After breakfast in a beautiful bay on a small island (if you could call it that) in the middle of the sea, we made our way to Poros. A boat picked us up from our boat and took us to a floating pier that offered water sports (tubing, skiing, jet skis, etc..) and best of all free water and beer. Sam attempted to ski (that didn’t go over too well with a bum knee) and she also hopped on a tube.
From the pier, we walked down the island to another beach and then eventually to our boat to get ready for the wine tasting. For the wine tasting, we traveled as a group to a little bar, which was closed (I’m assuming for us). The bar owner brought out different cheeses and bread, taught the basics of wine tasting, and then for every wine he talked about the origins, how it was made, and any unique characteristics about it. The wine was truly his passion and it was an awesome experience (and this is coming from someone who doesn’t like wine).
The bay for the morning breakfast had a little island in the middle of it with the smallest of churches on it. We actually swam from the boat to the island and checked out the church (it was locked but you could see in it)
After a longer than usual travel, we made out way to the island of Kefalonia. The island was much more spread out than the other islands but was lined with beautiful beaches and restaurants. Eventually, we walked to the other side and then took a bus back to get ready for the toga party.
The toga party was a combination of all the MedSailor boats (regardless of Saturday or Sunday departure) and was a dinner complete with Greek dancing and plate smashing. The togas were the sheets from our beds that our skipper Sophie helped turn into togas. After the party, the majority of parties went to another night club, but Sam and I made our way back to the boat for a nice night laying under the stars.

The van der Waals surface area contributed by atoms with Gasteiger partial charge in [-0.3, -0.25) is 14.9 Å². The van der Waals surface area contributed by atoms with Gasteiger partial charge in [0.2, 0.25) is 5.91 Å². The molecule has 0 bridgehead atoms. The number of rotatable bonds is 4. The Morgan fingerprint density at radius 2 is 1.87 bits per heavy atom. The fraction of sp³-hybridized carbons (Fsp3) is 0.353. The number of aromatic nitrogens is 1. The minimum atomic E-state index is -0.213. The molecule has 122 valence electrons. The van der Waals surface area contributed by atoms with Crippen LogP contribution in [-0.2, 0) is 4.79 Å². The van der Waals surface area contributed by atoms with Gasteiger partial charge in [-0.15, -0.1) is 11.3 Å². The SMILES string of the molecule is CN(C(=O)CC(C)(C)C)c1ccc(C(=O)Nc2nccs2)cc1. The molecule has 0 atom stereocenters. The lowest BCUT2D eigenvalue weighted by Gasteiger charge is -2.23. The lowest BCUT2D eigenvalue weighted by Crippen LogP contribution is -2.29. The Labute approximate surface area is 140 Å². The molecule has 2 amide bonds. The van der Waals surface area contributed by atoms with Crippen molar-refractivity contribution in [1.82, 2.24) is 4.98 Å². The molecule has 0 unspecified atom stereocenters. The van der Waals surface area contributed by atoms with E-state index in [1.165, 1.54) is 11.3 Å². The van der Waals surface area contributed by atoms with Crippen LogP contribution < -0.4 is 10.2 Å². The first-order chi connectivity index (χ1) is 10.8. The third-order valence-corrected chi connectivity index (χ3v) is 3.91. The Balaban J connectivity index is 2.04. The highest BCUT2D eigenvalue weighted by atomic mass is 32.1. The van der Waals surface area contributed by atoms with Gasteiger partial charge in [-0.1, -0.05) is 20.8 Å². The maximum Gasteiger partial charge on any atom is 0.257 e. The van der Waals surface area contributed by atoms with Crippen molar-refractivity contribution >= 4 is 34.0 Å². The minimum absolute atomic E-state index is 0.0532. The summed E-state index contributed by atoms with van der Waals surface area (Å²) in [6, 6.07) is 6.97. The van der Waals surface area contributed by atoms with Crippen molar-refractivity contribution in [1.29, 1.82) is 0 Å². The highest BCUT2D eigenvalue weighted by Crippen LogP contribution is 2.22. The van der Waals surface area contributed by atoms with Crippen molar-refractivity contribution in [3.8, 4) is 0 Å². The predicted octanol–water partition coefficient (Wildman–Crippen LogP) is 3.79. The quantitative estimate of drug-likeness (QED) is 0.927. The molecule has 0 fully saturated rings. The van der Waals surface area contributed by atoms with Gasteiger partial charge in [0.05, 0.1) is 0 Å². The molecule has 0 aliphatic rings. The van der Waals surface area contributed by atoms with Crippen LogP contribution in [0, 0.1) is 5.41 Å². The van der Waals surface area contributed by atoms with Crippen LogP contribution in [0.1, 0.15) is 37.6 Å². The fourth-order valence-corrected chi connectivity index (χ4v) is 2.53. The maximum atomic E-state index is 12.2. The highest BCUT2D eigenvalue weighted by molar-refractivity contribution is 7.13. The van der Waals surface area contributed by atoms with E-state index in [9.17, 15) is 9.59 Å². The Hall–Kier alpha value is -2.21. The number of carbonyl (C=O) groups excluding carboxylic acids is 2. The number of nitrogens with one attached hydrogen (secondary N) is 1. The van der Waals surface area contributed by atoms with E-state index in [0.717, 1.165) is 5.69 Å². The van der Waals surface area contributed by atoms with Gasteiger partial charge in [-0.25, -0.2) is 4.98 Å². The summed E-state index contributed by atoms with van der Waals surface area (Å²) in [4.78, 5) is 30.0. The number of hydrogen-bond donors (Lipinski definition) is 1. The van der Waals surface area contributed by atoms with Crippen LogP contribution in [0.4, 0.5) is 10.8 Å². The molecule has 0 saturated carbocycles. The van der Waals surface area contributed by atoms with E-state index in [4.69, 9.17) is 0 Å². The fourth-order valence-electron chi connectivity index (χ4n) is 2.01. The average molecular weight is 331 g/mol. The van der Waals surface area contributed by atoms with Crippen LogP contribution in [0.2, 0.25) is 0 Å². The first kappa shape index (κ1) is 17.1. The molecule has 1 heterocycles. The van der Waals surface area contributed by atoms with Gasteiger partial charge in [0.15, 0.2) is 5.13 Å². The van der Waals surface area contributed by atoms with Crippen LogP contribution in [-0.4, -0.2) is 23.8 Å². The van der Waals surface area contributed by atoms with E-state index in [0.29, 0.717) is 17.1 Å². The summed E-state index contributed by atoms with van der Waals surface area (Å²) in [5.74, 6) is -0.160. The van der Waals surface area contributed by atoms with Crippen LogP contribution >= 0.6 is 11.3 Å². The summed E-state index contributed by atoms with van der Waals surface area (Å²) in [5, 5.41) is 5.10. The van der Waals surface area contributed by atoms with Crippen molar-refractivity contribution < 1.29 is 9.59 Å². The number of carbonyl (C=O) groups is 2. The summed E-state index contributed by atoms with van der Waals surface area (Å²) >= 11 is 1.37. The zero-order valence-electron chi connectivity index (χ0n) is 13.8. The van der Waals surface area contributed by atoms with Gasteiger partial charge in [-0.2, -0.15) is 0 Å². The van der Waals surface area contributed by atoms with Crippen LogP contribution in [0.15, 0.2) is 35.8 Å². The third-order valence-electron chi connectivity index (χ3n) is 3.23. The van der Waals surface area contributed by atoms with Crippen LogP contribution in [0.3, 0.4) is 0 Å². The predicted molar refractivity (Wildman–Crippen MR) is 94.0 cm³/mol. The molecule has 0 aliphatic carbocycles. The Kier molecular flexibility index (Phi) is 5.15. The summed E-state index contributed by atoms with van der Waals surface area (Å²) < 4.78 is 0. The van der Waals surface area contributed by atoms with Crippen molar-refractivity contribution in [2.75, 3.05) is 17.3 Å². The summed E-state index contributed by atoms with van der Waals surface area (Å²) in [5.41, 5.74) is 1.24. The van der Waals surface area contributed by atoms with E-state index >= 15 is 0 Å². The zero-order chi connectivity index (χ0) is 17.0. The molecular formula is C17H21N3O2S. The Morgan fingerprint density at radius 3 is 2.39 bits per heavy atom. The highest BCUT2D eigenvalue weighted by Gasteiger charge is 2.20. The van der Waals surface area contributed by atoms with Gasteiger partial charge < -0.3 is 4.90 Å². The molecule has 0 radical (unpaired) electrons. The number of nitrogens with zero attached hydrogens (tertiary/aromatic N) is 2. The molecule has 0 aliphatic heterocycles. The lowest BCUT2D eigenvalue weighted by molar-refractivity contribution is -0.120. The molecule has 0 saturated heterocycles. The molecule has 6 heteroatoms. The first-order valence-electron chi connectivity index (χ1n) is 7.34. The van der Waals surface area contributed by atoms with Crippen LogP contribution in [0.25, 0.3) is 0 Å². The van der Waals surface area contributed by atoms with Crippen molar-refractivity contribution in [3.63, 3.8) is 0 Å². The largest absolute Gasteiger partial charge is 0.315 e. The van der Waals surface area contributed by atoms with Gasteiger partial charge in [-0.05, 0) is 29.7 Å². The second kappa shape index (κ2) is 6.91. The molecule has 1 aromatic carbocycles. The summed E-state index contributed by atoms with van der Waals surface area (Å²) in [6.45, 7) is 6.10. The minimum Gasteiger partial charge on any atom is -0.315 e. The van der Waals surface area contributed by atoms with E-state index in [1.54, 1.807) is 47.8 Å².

On our true last day (not the day we traveled back to Athens), all the boats met up in a small bay outside the island of Epidvaros. After eating breakfast, all the boats gathered for the relay race.
Two teams of two people from each boat gathered their paddleboats and got ready to race from out catamaran to another boat a good distance away. One person would be at the front of the paddleboard directing it and moving it while the other was behind it kicking to give it power. The paddleboard would race down and back (to the other boat) and then the other team would jump on and do the same. The winning team received the trophy for their boat and a bottle of champaign.
Our boat had previously won the race the week before and we kept of the tradition by winning it again.
After the races and running across the paddleboards (all tied up together), we made our way to another bay and then onto the actual island for dinner and a show. We docked outside the bay so we had to take the dingy into town (which was pretty cool) and we ate our a restaurant that was built up with an orange grove. After dinner, we caught a bus to “The Ancient Theatre of Epidaurus” for a play. To be completely honest, the whole play thing was pretty bad… While there were subtitles in English on two small screens in the theatre, unless you had 20/20 vision there was no way you could see them, so try sitting for two hours on an uncomfortable ancient rock watching a play in Greek (total first world problem).
We woke up early Saturday for one more breakfast and swim and then made our way back to the marina in Athens (it was a long and bumpy journey). We thanked Sophie for an amazing time and then made our way to the center of Athens to our hotel 18 Micon St, which had a great view of the Acropolis.
That area of Athens has tons of markets, shops, and an obscene amount of restaurants.
We made a homemade amateur video during our time on the boat (it was made on purpose to be the way it is). Enjoy!